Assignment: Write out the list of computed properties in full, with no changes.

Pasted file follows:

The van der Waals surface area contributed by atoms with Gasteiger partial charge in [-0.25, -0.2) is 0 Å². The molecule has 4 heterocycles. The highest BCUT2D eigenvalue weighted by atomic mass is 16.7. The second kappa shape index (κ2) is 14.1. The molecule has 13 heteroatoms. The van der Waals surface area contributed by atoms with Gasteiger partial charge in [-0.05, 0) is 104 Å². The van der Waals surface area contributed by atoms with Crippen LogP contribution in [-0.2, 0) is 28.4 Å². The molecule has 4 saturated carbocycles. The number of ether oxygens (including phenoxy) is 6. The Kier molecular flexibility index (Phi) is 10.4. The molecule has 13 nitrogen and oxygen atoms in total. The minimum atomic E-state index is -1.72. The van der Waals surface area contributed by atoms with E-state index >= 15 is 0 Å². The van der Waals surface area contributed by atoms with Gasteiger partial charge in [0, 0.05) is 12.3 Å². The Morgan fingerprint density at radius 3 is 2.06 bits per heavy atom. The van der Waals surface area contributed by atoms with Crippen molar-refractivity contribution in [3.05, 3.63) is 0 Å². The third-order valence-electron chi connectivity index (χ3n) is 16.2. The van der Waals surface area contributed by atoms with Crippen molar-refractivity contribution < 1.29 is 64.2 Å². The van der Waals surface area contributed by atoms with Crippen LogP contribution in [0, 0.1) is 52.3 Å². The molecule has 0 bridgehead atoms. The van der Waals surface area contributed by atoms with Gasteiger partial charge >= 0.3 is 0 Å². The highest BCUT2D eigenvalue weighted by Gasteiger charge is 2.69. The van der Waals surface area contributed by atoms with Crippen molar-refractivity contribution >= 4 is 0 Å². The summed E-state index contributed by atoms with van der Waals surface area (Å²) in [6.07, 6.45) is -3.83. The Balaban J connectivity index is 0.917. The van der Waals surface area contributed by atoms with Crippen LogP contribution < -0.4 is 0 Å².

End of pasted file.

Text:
The van der Waals surface area contributed by atoms with Gasteiger partial charge in [-0.25, -0.2) is 0 Å². The molecule has 4 heterocycles. The highest BCUT2D eigenvalue weighted by atomic mass is 16.7. The second kappa shape index (κ2) is 14.1. The molecule has 13 heteroatoms. The van der Waals surface area contributed by atoms with Gasteiger partial charge in [-0.05, 0) is 104 Å². The van der Waals surface area contributed by atoms with Crippen LogP contribution in [-0.2, 0) is 28.4 Å². The molecule has 4 saturated carbocycles. The number of ether oxygens (including phenoxy) is 6. The Kier molecular flexibility index (Phi) is 10.4. The molecule has 13 nitrogen and oxygen atoms in total. The minimum atomic E-state index is -1.72. The van der Waals surface area contributed by atoms with E-state index >= 15 is 0 Å². The van der Waals surface area contributed by atoms with Gasteiger partial charge in [0, 0.05) is 12.3 Å². The Morgan fingerprint density at radius 3 is 2.06 bits per heavy atom. The van der Waals surface area contributed by atoms with Crippen molar-refractivity contribution in [3.05, 3.63) is 0 Å². The third-order valence-electron chi connectivity index (χ3n) is 16.2. The van der Waals surface area contributed by atoms with Crippen molar-refractivity contribution < 1.29 is 64.2 Å². The van der Waals surface area contributed by atoms with Crippen LogP contribution in [0, 0.1) is 52.3 Å². The molecule has 0 bridgehead atoms. The van der Waals surface area contributed by atoms with Gasteiger partial charge >= 0.3 is 0 Å². The highest BCUT2D eigenvalue weighted by Gasteiger charge is 2.69. The van der Waals surface area contributed by atoms with Crippen molar-refractivity contribution >= 4 is 0 Å². The summed E-state index contributed by atoms with van der Waals surface area (Å²) in [6.07, 6.45) is -3.83. The Balaban J connectivity index is 0.917. The van der Waals surface area contributed by atoms with Crippen LogP contribution < -0.4 is 0 Å².